Budget DIY consumers can finally rejoice as AMD's A620 motherboards have arrived. Asus has announced that the TUF Gaming A620M-Plus WiFi and Prime A620M-A motherboards will come next month to house AMD's Ryzen 7000 processors.
The TUF Gaming A620M-Plus WiFi (also available without WiFi) and Prime A620M-A are microATX motherboards with the latest entry-level A620 chipset. Their power delivery subsystems share a standard 6+2+1 design and only have a single EPS power connector onboard. In addition, Asus equipped both motherboards with four DDR5 memory slots; therefore, they can accommodate up to 128GB of memory with speeds over 6,400 MT/s. However, memory support still depends on your processor. Support for AMD EXPO-certified memory kits is a given since their AMD motherboards. However, Asus added some improvements to the memory slot topology to improve signal integrity, which the company brands as "OptiMem II."
AMD's A620 chipset doesn't have PCIe 5.0 support, so PCIe 4.0 is standard on A620 motherboards. The TUF Gaming A620M-Plus WiFi and Prime A620M-A feature a single PCIe 4.0 x16 expansion slot connected directly to the Ryzen 7000 chip. The remaining two PCIe 3.0 x1 expansion slots are from the A620 chipset.
The TUF Gaming A620M-Plus WiFi supplies two DisplayPort 1.4 outputs and a single HDMI 2.1 port for consumers who won't be using a discrete graphics card. The Prime A620M-A, on the other hand, has one less DisplayPort in exchange for a regular VGA port.
Despite being entry-level motherboards, the storage options aren't half bad on the TUF Gaming A620M-Plus WiFi and Prime A620M-A. Two PCIe 4.0 x4 M.2 2280 slots and four SATA III ports exist on the motherboards. The Ryzen 7000 processor provides the PCIe 4.0 lanes for the M.2 slots, whereas the A620 is responsible for the SATA III ports. In addition, AMD RAIDXpert2 Technology is present, so RAID 0, 1, and 10 array support is available in PCIe and SATA format.
The TUF Gaming A620M-Plus is superior in terms of Internet connectivity. The motherboard has a 2.5 Gigabit Ethernet port, while the Prime A620M-A has a conventional Gigabit Ethernet connection. Both motherboards use a Realtek Ethernet controller, but Asus didn't specify the model. In the case of the TUF Gaming A620M-Plus WiFi, consumers can enjoy Wi-Fi 6 and Bluetooth 5.3 connectivity for a small premium.
The USB layout is identical on the TUF Gaming A620M-Plus WiFi and Prime A620M-A. The duo offers two USB 3.2 Gen 1 Type-A ports and four USB 2.0 Type-A ports on the rear panel. The vendor also equipped the motherboards with one USB 3.2 Gen 1 Type-C header, one USB 3.2 Gen 1 header, and two USB 2.0 headers. Other ports on the rear panel include three 3.5mm audio jacks, a BIOS Flashback button, and the old-school PS/2 keyboard and mouse combo port.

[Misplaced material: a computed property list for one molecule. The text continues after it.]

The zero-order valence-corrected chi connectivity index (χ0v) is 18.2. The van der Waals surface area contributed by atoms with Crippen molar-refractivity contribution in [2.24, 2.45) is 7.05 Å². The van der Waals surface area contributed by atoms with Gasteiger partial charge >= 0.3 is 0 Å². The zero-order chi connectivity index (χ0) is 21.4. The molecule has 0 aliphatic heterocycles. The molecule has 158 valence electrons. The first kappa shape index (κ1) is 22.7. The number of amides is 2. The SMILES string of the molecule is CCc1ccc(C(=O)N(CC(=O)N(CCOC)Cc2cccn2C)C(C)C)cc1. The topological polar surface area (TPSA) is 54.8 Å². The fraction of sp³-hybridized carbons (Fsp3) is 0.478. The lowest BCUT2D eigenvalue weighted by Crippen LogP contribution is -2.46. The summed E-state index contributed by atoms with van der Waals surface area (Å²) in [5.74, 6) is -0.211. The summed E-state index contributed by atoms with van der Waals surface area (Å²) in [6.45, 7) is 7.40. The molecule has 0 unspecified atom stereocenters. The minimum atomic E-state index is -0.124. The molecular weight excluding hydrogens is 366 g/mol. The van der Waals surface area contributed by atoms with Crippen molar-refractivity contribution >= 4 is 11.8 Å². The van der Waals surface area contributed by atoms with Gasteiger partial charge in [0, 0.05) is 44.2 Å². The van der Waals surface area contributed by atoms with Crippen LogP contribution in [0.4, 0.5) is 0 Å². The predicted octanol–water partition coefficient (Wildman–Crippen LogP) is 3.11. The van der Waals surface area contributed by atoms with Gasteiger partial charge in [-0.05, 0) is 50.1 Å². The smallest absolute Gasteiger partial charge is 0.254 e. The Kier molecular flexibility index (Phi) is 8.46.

Asus didn't provide the pricing information for the motherboards. However, the suggested retail pricing for the TUF Gaming A620M-Plus WiFi and Prime A620M-A from the European press release are €169 ($183) and €139 ($151), respectively. Meanwhile, the TUF Gaming A620M-Plus retails for €149 ($161). We've contacted Asus for the U.S. MSRP and will update the story if the vendor gets back to us.
You can immediately put it in a museum if you want too.
LOL, you have got to be kidding me.
It would be nice to have a USB-C on the back, because my case doesn't have one, but I got much better connectivity for $20 (and with the sale, a discount). I'm not complaining, and I would never buy this latest ASUS product.
but you neglected to reply with what YOUR view is for a price for a mid range board, and in this thread you are also saying the same practically the same thing for $182. so what is reasonable to you for a price for a board ? $100 or less?
sorry to say this, but the majority of his posts are anti amd based, which makes me think if this board that this thread is for were based on intel, he wouldn't be scoffing it it, or the tuf gaming b650m board either.
the The Asus TUF Gaming B650M-Plus Wi-Fi at the $230 in the other thread, is about $310 here which puts it price wise about mid range based on price, wether or not it is mid range, is up to the person shopping for a mid range board. personally, i wouldnt by that TUF board, i would rather spend the funds on a full ATX board, because of what i would want in a board, and mATX, is a board size i wouldnt get, as it doesnt have enough features for my needs.
as i ask him, what is your idea of a mid range board ? what features would you need on that board, and what price. in the end it seems like plane in the sky, wouldnt pay more then 50 bucks for ANY board, low end, or top of the line
Honestly if i was so tight for cash that i was considering a board like this i would just take a step back and go full B550 instead. The Ryzen 5800x3D is surely going to be dirt cheap and never stopped being good, prices on DDR4 are plummeting, your GPU performance will be identical, so why even move to AM5/DDR5 at this point? Asus has similarly priced mid and high range B550/X570 boards that even come with WiFi 6E (and a better wifi antenna)
I went with Micro-ATX because this computer is doing TV duty in the living room, and a m-ATX fits far better in the entertainment center than a full ATX does.